The nominator and the city will receive an automated e-mail reply to acknowledge the receipt of the nomination. The Prize Secretariat will follow up shortly on additional information and details required for the city’s Stage B submission.
Is there an entry fee for making a nomination?
No. There are no fees required for both Stage A and B.
What should the Stage A recommendation letter contain?
The nominator should make a case to support why the city should win the Prize by highlighting key strategies and/or initiatives that contribute to the holistic transformation of the city over at least 10 years, in particular the creation of liveable, vibrant and sustainable communities within a quality built environment that incorporates the principles of sustainable development.
The following are some guiding points for the recommendation letter:
- Demonstration of good governance and leadership
- Institutionalised key processes for sustained transformation and long-term benefits
- Key agents and urban actors/stakeholders involved (e.g. governments, government agencies, consultants, communities) and their roles in the transformation of the city
- The degree of transformation observed since its implementation and the impact on the local communities
- Outstanding project(s) that contributed to the success of the transformation
Is there a word limit for the Stage A recommendation letter?
The recomendation letter should preferably be around 600 words.
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Stage B submissions
Who is supposed to prepare the Stage B submission?
The nominated city (i.e. city government and/or key partner organisation appointed by the city) shall prepare the Stage B submission.
What do I need to submit for Stage B?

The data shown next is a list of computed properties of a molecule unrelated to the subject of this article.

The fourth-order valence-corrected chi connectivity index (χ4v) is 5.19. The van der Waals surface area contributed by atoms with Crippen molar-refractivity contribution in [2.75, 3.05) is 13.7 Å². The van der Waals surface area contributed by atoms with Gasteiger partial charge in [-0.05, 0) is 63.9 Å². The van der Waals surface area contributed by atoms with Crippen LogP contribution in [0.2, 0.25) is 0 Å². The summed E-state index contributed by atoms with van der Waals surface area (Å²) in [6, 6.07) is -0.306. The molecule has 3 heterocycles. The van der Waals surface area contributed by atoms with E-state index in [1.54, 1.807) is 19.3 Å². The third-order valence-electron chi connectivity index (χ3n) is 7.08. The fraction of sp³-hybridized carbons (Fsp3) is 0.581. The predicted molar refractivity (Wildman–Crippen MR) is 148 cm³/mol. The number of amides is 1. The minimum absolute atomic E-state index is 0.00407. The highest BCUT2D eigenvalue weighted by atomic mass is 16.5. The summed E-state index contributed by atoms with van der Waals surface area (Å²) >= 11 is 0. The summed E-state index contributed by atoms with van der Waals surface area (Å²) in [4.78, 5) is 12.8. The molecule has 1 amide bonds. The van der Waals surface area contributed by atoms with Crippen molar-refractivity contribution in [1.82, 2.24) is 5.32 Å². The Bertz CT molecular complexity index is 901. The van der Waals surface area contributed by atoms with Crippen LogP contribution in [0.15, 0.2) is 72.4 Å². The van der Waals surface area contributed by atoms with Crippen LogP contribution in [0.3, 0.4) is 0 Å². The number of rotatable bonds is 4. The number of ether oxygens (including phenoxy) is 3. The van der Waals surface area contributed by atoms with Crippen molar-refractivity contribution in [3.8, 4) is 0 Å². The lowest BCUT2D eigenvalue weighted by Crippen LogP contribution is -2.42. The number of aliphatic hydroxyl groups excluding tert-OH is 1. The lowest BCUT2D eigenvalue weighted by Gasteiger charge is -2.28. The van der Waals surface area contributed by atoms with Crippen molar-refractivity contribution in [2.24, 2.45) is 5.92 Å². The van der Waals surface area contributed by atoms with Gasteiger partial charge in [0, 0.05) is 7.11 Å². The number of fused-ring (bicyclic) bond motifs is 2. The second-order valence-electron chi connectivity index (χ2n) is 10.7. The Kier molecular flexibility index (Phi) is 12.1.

The nominated city will be informed via email to prepare and submit a detailed report using the official report template.
Can the city submit additional non-English materials?
The Stage B report must be completed in English. The nominated city may submit additional supporting documents in other languages, however only materials in English will be considered for evaluation.
Can the nominator for Stage A also write the reference letter for Stage B?
Yes. The Stage B reference letter is similar to the recommendation letter for Stage A.
What type of demonstration projects are eligible?
A broad range of projects is accepted, such as:
|Disaster risk management
|Transport & mobility
|Smart city initiatives
|Activities & programming
The demonstration projects should illustrate the success of the city’s overall master plan/strategy, and relate to the creation of liveable, vibrant, and sustainable urban communities, and improve the quality of life for the residents.
Do the demonstration projects need to be fully completed?
Demonstration projects can either be fully or partially completed. The completed phase(s) should sufficiently demonstrate the efficacy of the project, i.e. there should be some quantifiable or observable results. The will allow the jurors to make a fair evaluation of the project.
Where can I find the definitions to certain terms used in the Stage B report?
Please refer to the glossary of terms for a list of definitions.
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Announcement and award
When will the results be announced?
The results of the 2024 Prize will be announced in March/April 2024.
Who will be invited to receive the award?
The Mayor (or highest level representative) of the Laureate city will be invited to the Lee Kuan Yew Prize Award Ceremony & Banquet (a highlight event of the World Cities Summit, a biennial international Summit held in Singapore) to receive the award. The key city officials and partner organisations are also welcomed to participate in the event.
Will the Prize Laureate and Special Mention(s) be invited to speak?
The Prize Laureate and Special Mentions(s) will be invited to share their achievements and unique urban intiatives at the Lee Kuan Yew World City Prize Lecture, a key highlight of the World Cities Summit, a biennial international Summit held in Singapore.
How can I attend the Prize events at World Cities Summit?
The next edition of World Cities Summit (WCS) will be held from 2 - 5 June 2024 in Singapore. The Prize events will be held in conjunction with WCS 2024. Please check the WCS website for the latest updates.
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For other enquiries, please contact us.